Taken as a whole, they're not unlike the colourful parade of humanity which descends upon the beaches of southern Europe every July and August. At one end of the sun-worshipping spectrum, we have three offerings from Calvin Klein. Although I evaluated them on different days, my notebook shows me that my initial reaction to them was exactly the same. Three words written in large capitals, followed by several exclamation marks: OH MY GOD!!!!!!!!!!! They represent the people you really don't want to end up next to during your hard-earned appointment with a deckchair, the sort who play loud music, make a mess and annoy everyone by taking up acres of space with their inane ball games. CK One Summer annihilates its wearer's soul with cheap oranges, melons and cucumbers yelling over a faint suggestion of the brilliant original's citrus-musk accord. The women's Eternity Aqua combines sick-making guavas and mangoes with a budget air freshener. And Eternity Summer kills its vaguely-interesting top notes of green apples and digestive biscuits with a drydown that is pure furniture polish. Tilt your umbrella at an anti-social angle, stick your headphones firmly in your ears and avoid this lot like a plague of jellyfish. Better yet, move to the other end of the beach.
Mr and Miss Davidoff are the ill-matched couple. She feels the need to draw attention to herself with a swimsuit featuring garish, fruit salad colours. He's more interested in spending quality time in the water so that he can perfect his breast stroke. To put it more prosaically, the new Cool Water limited edition for women (dubbed Into The Ocean) is an unattractive cocktail of sugar, berries and the oyster-like sickliness of calone. The men's version is much better, but that's because it's basically a lighter formulation of Pierre Bourdon's original, which is still one of the best mainstream masculines around. The lavender is intact, the citruses are in the right place and the marine edge isn't too pronounced. All is as it should be... but why would you buy this when you could have the real thing?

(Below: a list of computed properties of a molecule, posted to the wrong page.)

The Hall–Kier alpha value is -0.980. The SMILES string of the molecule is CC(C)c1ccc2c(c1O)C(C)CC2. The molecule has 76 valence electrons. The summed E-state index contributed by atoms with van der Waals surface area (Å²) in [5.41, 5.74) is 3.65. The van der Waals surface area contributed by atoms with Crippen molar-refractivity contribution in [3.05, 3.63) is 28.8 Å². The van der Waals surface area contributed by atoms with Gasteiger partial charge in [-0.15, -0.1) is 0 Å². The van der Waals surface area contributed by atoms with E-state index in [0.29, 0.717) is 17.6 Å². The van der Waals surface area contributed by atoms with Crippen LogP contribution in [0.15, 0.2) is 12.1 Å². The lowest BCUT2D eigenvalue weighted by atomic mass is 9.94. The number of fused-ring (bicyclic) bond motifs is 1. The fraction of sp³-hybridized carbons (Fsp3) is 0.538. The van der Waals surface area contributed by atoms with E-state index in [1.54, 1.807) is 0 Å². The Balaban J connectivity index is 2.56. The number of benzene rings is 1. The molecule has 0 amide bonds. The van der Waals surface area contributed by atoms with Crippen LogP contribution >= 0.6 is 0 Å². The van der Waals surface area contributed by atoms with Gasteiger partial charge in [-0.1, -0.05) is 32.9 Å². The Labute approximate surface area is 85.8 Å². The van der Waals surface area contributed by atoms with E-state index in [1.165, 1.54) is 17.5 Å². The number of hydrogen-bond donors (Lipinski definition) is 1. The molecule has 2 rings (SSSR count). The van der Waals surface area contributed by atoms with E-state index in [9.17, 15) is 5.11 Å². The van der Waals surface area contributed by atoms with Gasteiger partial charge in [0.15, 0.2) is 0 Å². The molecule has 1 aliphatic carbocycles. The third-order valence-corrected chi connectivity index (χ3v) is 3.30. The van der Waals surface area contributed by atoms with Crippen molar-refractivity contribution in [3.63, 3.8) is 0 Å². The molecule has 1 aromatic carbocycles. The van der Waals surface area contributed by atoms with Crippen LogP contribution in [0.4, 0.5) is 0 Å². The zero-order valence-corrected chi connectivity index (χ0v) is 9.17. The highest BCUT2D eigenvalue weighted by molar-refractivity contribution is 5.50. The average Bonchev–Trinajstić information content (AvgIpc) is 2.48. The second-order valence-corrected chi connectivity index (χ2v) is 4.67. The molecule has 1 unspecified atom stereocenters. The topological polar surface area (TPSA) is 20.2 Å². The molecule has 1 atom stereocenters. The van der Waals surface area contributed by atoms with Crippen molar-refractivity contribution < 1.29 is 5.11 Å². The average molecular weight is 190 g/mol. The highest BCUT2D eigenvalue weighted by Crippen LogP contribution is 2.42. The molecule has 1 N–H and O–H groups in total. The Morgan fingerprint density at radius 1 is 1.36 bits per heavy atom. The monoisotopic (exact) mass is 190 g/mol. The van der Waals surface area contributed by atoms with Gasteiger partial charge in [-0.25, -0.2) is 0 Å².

Guerlain's latest Aqua Allegoria - Nerolia Bianca - is the pretty girl who draws attention with what appears to be effortless good breeding, but then disappoints everybody with an unfortunate behaviour trait, like belching very loudly or picking her nose. In other words, NB is preceded by an excellent reputation - the recent run of Aquas has been commendable - but it lets the side down with its unengaging, excessively soapy orange blossom accord. I realise the whole point of the Aquas is to be affordable and accessible, but the likes of Pamplelune, Herba Fresca and last year's Lys Soleia manage to be both inexpensive and interesting. Compared to them, Nerolia Bianca is coarse and simplistic.
The Issey Miyakes are the pale people for whose skin everyone else breaks out in sympathy. Their whiteness makes you worry that if they don't keep re-applying their SPF 40 every five minutes, they'll end up more crisp than the French fries filling the air with their scent. You fear for their well-being, even as you slather another layer of Hawaiian Tropic upon yourself. But then on closer inspection, you realise that they're quite happy as they are. Both the men's and women's summer editions of L'Eau D'Issey - this year reworked by Alberto Morillas - take their respective originals' translucent water accords and make them more cheerful with an injection of tart kiwi. In their drydowns, good old stomach-churning calone makes an unwelcome appearance again, but overall, they are certainly two of the more welcome additions to Beach Party 2013.
I've always had a soft spot for Gaultier's summer scents. In fact, they've long been my preferred iterations of Classique and Le Male, probably because they're lighter and breathe more easily. In its summer guise, the former's candied floral accord is quiet enough to be enjoyable without being sickly and the latter's aromatic sweatiness is toned down to the point of being palatable. Or, to continue our analogy, this is the couple with whom you can get on only when they're by the seaside. In all other settings, they're just a bit too self-obsessed. But when they're lazing around on a sun lounger and sipping a cocktail, they relax and stop acting as though they've got something to prove.